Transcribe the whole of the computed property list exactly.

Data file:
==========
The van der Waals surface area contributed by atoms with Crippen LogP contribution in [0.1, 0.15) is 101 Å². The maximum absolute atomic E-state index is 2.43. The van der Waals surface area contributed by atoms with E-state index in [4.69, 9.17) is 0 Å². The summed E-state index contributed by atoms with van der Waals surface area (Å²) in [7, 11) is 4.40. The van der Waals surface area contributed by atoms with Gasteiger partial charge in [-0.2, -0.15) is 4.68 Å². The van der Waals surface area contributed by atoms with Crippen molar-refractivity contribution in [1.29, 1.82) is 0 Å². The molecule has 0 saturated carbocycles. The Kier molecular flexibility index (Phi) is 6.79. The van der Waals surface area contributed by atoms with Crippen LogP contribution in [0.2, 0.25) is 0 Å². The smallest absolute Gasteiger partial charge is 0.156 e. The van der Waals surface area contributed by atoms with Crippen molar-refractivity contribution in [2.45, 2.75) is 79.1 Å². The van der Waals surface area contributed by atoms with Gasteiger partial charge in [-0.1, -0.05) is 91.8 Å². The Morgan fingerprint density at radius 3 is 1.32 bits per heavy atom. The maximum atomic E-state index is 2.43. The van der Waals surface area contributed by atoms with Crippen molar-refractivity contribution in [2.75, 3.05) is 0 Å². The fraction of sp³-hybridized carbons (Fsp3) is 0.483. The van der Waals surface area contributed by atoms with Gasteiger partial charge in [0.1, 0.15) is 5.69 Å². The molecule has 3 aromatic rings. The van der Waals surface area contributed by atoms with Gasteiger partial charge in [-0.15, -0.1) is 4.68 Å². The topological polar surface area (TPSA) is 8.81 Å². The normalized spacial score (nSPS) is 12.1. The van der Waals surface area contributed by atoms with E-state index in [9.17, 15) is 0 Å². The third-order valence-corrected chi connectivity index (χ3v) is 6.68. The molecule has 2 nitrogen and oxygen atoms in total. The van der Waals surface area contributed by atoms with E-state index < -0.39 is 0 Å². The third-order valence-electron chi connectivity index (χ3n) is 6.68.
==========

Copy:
The van der Waals surface area contributed by atoms with Crippen LogP contribution in [0.1, 0.15) is 101 Å². The maximum absolute atomic E-state index is 2.43. The van der Waals surface area contributed by atoms with E-state index in [4.69, 9.17) is 0 Å². The summed E-state index contributed by atoms with van der Waals surface area (Å²) in [7, 11) is 4.40. The van der Waals surface area contributed by atoms with Gasteiger partial charge in [-0.2, -0.15) is 4.68 Å². The van der Waals surface area contributed by atoms with Crippen molar-refractivity contribution in [1.29, 1.82) is 0 Å². The molecule has 0 saturated carbocycles. The Kier molecular flexibility index (Phi) is 6.79. The van der Waals surface area contributed by atoms with Crippen LogP contribution in [0.2, 0.25) is 0 Å². The smallest absolute Gasteiger partial charge is 0.156 e. The van der Waals surface area contributed by atoms with Crippen molar-refractivity contribution in [2.45, 2.75) is 79.1 Å². The van der Waals surface area contributed by atoms with Gasteiger partial charge in [-0.1, -0.05) is 91.8 Å². The Morgan fingerprint density at radius 3 is 1.32 bits per heavy atom. The maximum atomic E-state index is 2.43. The van der Waals surface area contributed by atoms with Crippen molar-refractivity contribution in [2.75, 3.05) is 0 Å². The fraction of sp³-hybridized carbons (Fsp3) is 0.483. The van der Waals surface area contributed by atoms with Gasteiger partial charge in [0.1, 0.15) is 5.69 Å². The molecule has 3 aromatic rings. The van der Waals surface area contributed by atoms with Gasteiger partial charge in [-0.15, -0.1) is 4.68 Å². The topological polar surface area (TPSA) is 8.81 Å². The normalized spacial score (nSPS) is 12.1. The van der Waals surface area contributed by atoms with E-state index in [9.17, 15) is 0 Å². The third-order valence-corrected chi connectivity index (χ3v) is 6.68. The molecule has 2 nitrogen and oxygen atoms in total. The van der Waals surface area contributed by atoms with E-state index < -0.39 is 0 Å². The third-order valence-electron chi connectivity index (χ3n) is 6.68.